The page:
Recent advances in brain–computer interfaces have moved these devices closer than ever to daily use, offering hope to millions of patients suffering from neurologic disability, said Karunesh Ganguly, MD, PhD, Assistant Professor of Neurology, University of California, San Francisco, at the 2016 American Academy of Neurology annual meeting.
“Proof-of-concept studies have impressively demonstrated direct brain control. Communication interfaces using invasive devices are approaching clinically desirable rates, and control of complex upper-limb prosthetic devices with the ability to improve function has already become a reality,” Dr Ganguly said.
Although the early focus of communication interfaces has been on cursor control, more recent research has centered on optimized typing interfaces, said Dr Ganguly.1 Early-stage speech prosthetics are also in development, with the goal of decoding imagined speech to allow the voice to be heard again.2
In addition, researchers have worked to understand what constitutes an acceptable level of performance from the patient’s perspective. A recent study that surveyed 40 patients with spinal cord injury showed that a rate of >20 letters per minute at approximately 90% accuracy is desirable.3 “It’s a theoretical number, but it gives us a benchmark to shoot for,” said Dr Ganguly.
Using an innovative continuous calibration of decoders for stability, researchers achieved a typing rate of 15 to 22 characters per minute in 2 patients with amyotrophic lateral sclerosis (ALS) and in 2 patients with brainstem stroke.4
“The decoder is continuously deciphering the intention of the subject and trying to improve its parameters to keep up with any errors. These results are remarkable. We’re finally approaching the types of speeds that would be clinically relevant to our patients,” said Dr Ganguly.
For patients with tetraplegia from a spinal cord injury or ALS, for example, the reaching and grasping functionalities are of primary importance. A neural interface system could restore mobility and independence for people with paralysis by translating neuronal activity directly into control signals for assistive devices, said Dr Ganguly.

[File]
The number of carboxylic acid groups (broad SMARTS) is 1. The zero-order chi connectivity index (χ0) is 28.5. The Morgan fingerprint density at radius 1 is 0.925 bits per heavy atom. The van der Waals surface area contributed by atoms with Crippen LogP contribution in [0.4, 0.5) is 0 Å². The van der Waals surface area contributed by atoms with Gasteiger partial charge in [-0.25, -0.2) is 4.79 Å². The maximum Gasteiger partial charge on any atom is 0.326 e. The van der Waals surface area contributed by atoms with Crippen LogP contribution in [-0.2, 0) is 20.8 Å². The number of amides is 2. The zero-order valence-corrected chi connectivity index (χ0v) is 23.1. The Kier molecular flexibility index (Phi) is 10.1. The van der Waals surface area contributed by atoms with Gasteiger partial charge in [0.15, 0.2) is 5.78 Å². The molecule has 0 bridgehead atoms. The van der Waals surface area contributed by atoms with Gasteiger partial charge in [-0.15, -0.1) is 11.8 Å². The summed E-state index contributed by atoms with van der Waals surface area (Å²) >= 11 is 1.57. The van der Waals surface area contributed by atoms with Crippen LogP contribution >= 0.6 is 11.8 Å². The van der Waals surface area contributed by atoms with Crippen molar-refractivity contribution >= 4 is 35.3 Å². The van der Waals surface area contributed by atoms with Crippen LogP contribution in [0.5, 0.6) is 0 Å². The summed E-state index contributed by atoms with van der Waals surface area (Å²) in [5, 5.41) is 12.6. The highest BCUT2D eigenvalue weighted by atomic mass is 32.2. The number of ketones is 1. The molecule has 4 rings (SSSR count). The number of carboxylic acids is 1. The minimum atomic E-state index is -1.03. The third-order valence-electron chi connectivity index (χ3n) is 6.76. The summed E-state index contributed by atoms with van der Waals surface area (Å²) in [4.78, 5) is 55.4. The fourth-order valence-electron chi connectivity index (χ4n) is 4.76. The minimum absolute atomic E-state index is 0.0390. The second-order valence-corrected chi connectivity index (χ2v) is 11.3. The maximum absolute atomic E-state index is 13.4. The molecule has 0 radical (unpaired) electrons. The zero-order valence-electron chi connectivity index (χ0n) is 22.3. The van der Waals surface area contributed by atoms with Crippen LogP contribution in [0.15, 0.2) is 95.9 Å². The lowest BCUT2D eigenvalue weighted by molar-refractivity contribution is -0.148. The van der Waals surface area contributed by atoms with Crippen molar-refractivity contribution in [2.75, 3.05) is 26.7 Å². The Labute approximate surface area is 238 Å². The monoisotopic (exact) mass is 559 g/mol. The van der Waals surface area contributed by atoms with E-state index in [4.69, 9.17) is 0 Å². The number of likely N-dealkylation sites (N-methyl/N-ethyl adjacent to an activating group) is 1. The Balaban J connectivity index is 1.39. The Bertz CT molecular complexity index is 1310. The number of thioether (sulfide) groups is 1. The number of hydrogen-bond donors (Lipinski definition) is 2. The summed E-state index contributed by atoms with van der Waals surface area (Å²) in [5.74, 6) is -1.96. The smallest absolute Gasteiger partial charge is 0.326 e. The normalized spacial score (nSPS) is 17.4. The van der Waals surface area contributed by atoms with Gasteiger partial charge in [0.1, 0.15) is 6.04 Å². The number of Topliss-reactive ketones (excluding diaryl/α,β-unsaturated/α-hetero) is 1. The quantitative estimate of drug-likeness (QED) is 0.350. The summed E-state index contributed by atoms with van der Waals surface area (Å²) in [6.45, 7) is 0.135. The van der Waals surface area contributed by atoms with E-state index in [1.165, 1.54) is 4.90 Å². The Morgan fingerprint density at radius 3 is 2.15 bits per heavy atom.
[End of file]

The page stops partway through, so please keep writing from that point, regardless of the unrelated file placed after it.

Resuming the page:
Previous studies have demonstrated closed-loop control of a 4-degrees-of-freedom robotic arm in monkeys,5 and more recent research has shown that using neural interface systems to control physical devices is also possible in people with paralysis.6
Using a clinically validated scale known as the Action Research Arm Test, a patient with tetraplegia was able to recreate useful multidimensional control of complex devices directly from a small sample of neural signals.6 Although robotic reach and grasp actions were not as fast or accurate as those of an able-bodied person, the results demonstrated the feasibility for people with tetraplegia, years after injury to the central nervous system, the researchers concluded.6
“Even for prosthetic limb controls, these performance rates would be very clinically meaningful. It gives you the sense of just how fast the field has moved in the last decade,” said Dr Ganguly.
- Bacher D, Jarosiewicz B, Masse NY, et al. Neural point-and-click communication by a person with incomplete locked-in syndrome. Neurorehabil Neural Repair. 2015;29:462-471.
- Brumberg JS, Wright EJ, Andreasen DS, et al. Classification of intended phoneme production from chronic intracortical microelectrode recordings in speech-motor cortex. Front Neurosci. 2011;5:65.
- Huggins JE, Moinuddin AA, Chiodo AE, Wren PA. What would brain-computer interface users want: opinions and priorities of potential users with spinal cord injury. Arch Phys Med Rehabil. 2015;96(3 suppl):S38-S45.e5.
- Jarosiewicz B, Sarma AA, Bacher D, et al. Virtual typing by people with tetraplegia using a self-calibrating intracortical brain-computer interface. Sci Transl Med. 2015;7:313ra179.
- Velliste M, Perel S, Spalding MC, et al. Cortical control of a prosthetic arm for self-feeding. Nature. 2008;453:1098-1101.
- Collinger JL, Wodlinger B, Downey JE, et al. High-performance neuroprosthetic control by an individual with tetraplegia. Lancet. 2013;381:557-564.